The Kerry campaign was at pains to say it had nothing to do with the film, particularly with the release falling so close to the election and thus subject to federal election laws. (The $1.2 million budget for the film was provided by Kerry supporters.) The candidate did not give Mr. Butler an interview for the film and appears only in historical footage.

Monday, the campaign issued this statement about the film: "When John Kerry was a young man, he showed physical courage in voluntarily fighting the war in Vietnam. When he came home, he showed moral courage in fighting to end a war where over 40,000 of the 58,245 Americans had already died. Any movie that educates the country on the Vietnam War and the troubled times that surrounded it, is an important lesson."

Michael Meehan, a senior adviser to the Kerry campaign, said that no one at the campaign had seen the film "that I know of," and that there had been no strategizing over how to use the film to help the candidate.

Senator Kerry did provide Mr. Butler with his own Super-8 footage taken when he was a commander of a Swift boat, a dangerous coastal patrol that, as the film notes, at times had 90 percent casualty rates. When Mr. Kerry cites the pathos of seeing a young Viet Cong soldier left to die in his blue shirt beside a burning hut with no honors or medals, there is film to match the memory.

Mr. Butler also acquired Super-8 footage from another Swift boat commander, and relied on interviews with Mr. Kerry's fellow soldiers and historians like Neil Sheehan to reconstruct the Vietnam service.

There are no interviews with Mr. Kerry's critics. Instead, the film notes that the leading attacker of Senator Kerry's Vietnam record now, John O'Neill, was recruited by the Nixon White House to discredit antiwar veterans in 1971. Mr. O'Neill, in a recent interview in The New York Times unrelated to the new movie, said it was Mr. Kerry's antiwar stance that propelled him to act. He said that as a young Vietnam veteran just home from the war, he was so troubled by Mr. Kerry's Senate testimony against the war that he went on the talk show circuit to promote an opposing view.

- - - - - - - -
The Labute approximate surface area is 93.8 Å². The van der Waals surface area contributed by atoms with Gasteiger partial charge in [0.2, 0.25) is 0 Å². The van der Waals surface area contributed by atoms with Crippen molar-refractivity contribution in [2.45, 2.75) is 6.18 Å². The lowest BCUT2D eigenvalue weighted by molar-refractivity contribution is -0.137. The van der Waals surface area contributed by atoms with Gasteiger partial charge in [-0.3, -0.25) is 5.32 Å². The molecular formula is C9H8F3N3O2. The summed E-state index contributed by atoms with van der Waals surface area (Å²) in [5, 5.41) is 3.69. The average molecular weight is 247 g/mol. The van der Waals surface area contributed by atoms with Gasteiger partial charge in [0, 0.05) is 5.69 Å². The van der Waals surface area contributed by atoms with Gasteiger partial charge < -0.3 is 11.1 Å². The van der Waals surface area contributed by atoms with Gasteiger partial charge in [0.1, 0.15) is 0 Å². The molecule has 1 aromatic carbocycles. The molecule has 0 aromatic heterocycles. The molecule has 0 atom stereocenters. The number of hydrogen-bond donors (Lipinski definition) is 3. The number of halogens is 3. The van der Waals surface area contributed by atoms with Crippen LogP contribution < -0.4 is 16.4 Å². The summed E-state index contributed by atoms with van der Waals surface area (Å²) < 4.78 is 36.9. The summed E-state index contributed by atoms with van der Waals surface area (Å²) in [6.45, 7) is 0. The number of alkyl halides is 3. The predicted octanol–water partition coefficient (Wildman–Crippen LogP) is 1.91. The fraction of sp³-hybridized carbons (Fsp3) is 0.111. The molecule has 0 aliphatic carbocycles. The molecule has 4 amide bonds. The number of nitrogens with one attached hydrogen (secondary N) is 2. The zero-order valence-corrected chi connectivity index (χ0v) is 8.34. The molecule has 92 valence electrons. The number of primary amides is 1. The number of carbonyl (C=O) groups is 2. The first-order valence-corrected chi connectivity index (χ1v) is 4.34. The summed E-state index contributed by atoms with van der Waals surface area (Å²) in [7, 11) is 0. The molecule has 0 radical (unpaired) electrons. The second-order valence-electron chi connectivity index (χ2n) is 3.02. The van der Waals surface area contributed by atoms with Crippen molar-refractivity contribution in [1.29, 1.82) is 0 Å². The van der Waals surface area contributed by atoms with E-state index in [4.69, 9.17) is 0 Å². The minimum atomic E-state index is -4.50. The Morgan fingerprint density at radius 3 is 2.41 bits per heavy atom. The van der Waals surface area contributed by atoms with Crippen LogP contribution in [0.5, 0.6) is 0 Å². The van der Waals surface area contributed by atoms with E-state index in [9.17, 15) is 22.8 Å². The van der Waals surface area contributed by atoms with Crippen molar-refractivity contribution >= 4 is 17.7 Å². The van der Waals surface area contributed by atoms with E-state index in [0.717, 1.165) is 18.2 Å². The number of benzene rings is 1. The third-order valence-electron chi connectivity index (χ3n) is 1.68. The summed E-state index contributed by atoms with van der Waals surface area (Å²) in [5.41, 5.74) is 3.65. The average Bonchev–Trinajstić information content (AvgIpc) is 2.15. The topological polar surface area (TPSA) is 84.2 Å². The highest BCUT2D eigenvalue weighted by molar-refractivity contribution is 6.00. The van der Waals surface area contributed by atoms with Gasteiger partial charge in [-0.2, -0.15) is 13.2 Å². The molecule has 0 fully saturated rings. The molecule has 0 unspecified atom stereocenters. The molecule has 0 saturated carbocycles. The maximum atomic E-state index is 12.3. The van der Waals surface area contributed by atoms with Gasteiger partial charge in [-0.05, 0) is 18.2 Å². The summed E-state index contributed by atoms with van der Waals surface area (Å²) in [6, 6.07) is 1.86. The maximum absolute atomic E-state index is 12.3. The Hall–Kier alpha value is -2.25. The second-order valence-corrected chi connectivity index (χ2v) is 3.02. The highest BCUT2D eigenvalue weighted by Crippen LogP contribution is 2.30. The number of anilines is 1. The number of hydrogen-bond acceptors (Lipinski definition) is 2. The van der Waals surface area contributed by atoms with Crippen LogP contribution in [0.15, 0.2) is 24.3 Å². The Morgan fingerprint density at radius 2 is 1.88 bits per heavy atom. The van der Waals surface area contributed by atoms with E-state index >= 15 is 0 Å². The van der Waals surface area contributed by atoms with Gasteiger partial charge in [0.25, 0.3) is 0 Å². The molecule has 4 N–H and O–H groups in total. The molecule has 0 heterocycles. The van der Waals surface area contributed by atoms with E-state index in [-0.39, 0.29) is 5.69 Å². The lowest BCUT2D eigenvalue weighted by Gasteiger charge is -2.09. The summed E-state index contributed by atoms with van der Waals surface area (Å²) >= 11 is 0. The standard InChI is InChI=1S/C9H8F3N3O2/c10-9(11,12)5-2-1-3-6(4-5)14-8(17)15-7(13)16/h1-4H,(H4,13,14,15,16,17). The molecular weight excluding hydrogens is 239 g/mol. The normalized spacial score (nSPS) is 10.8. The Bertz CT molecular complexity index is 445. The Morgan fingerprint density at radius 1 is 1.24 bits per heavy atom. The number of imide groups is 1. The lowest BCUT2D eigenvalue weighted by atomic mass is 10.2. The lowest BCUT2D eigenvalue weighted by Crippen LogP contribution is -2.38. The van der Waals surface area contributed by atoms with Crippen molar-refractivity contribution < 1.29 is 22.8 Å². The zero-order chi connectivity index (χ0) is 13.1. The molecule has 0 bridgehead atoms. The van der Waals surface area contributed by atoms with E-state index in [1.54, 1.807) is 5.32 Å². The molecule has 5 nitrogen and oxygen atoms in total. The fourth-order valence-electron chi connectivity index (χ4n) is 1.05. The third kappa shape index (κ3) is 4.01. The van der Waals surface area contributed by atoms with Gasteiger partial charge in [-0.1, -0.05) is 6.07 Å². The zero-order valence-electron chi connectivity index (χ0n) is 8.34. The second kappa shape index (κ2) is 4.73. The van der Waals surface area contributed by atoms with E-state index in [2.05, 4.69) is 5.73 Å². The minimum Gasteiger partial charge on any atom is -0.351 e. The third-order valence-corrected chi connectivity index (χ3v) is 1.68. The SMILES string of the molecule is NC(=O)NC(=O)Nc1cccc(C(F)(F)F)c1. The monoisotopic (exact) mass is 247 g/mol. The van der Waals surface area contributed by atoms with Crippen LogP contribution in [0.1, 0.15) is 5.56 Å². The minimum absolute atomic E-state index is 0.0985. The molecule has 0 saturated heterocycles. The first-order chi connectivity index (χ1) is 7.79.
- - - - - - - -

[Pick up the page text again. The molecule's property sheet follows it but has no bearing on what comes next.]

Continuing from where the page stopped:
Asked if he considers the film a hagiography, Mr. Butler smiled: "It's a word I'm familiar with. It means saintly," he said. "Everyone said I couldn't make a good film about a friend. But there's no narration in the film. It's one of the things I'm most proud of. That way you can show what John Kerry is like and not have to tell it."

The film is still a gamble on many levels. Unlike Michael Moore's "Fahrenheit 9/11," the blockbuster anti-Bush documentary that ignited intense interest in political films this year, "Going Upriver" is not the comic rant of an angry polemicist, capitalizing on public anger over the war in Iraq. It is a close look at one man's experience during a war 30 years ago, not the sort of film that creates blockbuster interest.

And in creating such a positive portrait of a 27-year-old John Kerry, it seems fair to ask whether the current candidate may suffer by comparison. Mr. Butler said he was not worried. "People see this separation between John in Vietnam, and with Vietnam Veterans Against the War, and now," he said. "He's surprisingly much the same person." .

Even less than 24 hours before the premiere, "Going Upriver" is not quite finished. The print being shown at the festival is an incomplete digital version that will be transferred to 35-millimeter film for the national release in two weeks. The film's distributors concede they are in uncharted waters, and are trying to figure out as they go how to make the $1.2 million budget movie a success.

"This film is being made as history as being made," Mr. Urman said. "I've never been involved with something that is so now. It's film distribution as performance art, and it's very exciting. We're making it up as we go along."